How proper laboratory etiquette can make lab life better
As we’ve talked about many times in this column, technology has transformed the life sciences in more radical ways than in most industries. Many of us went from bench work to office work. Along the way, our work became more streamlined and sometimes more complex, no doubt because of all kinds of
electronic communication happening via computers, smartphones, and other personal devices.
It is a paradox of modern life that we are more connected with greater numbers of people, but we talk less. Studies report fewer face-to-face interactions in developed nations. Interpersonal chats are becoming briefer.
At one time the line between our labor and our leisure was abundantly clear. 9:00 am to 5:00 pm was work. Evenings and weekends were for play.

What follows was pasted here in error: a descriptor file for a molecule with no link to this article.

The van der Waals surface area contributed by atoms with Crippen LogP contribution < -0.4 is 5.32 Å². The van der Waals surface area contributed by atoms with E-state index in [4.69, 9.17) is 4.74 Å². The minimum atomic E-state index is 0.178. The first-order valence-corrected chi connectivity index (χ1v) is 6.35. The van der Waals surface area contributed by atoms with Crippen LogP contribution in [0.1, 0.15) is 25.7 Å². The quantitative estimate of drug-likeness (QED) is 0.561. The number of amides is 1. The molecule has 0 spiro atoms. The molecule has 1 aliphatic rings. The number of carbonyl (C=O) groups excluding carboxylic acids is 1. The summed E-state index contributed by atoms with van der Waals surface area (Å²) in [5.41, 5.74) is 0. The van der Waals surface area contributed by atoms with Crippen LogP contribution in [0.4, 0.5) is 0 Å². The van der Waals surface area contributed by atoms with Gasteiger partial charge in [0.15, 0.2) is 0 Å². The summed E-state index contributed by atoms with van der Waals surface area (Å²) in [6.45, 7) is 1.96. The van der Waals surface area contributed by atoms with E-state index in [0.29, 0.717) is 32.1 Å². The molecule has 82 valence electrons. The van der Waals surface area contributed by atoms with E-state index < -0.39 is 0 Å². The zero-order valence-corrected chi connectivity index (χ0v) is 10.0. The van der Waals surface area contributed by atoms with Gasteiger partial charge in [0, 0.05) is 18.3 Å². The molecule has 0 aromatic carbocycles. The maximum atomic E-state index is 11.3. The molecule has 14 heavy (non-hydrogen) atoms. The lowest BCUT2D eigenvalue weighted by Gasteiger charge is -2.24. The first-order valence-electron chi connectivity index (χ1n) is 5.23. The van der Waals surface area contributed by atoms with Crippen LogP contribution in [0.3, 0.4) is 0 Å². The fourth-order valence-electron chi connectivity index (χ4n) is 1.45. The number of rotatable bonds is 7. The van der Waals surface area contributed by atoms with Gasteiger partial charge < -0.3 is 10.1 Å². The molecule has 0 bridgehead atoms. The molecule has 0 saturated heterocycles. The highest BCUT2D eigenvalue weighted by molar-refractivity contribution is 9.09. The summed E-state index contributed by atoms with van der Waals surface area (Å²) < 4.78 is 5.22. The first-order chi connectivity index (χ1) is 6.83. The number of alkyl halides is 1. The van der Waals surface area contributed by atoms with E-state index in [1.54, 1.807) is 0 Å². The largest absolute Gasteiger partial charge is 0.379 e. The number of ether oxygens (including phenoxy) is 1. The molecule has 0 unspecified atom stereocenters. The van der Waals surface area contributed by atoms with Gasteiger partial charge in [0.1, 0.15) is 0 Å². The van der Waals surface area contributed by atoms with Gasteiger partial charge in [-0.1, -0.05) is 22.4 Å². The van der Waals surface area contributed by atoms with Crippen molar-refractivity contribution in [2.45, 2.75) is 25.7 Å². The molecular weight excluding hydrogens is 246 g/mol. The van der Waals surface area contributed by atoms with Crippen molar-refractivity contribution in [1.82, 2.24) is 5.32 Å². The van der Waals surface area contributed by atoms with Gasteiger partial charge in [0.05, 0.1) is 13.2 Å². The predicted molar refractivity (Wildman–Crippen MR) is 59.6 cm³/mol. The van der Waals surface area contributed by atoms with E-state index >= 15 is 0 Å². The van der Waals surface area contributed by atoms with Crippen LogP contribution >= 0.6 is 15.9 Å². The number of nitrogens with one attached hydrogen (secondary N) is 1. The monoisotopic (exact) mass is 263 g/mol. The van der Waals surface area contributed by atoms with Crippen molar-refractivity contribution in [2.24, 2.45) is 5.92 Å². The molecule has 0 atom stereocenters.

It wasn’t so long ago that we lived in a world without such convenient ways to communicate and interact with others in both our personal and professional lives.
Basic etiquette, like good safety practices, requires training and reinforcement
People who are considered unattractive are more likely to be belittled and bullied in the workplace, according to a first-of-its-kind study led by a Michigan State University business scholar.
E-mail etiquette to get the best results in your lab.
Many lab managers still remember them from their student days—a handful of hastily stapled printouts sternly titled “Laboratory etiquette—Acceptable standards of conduct.” Those were rules to live by, and the smallest violation landed a budding laboratory scientist in front of the ticked-off chief instructor.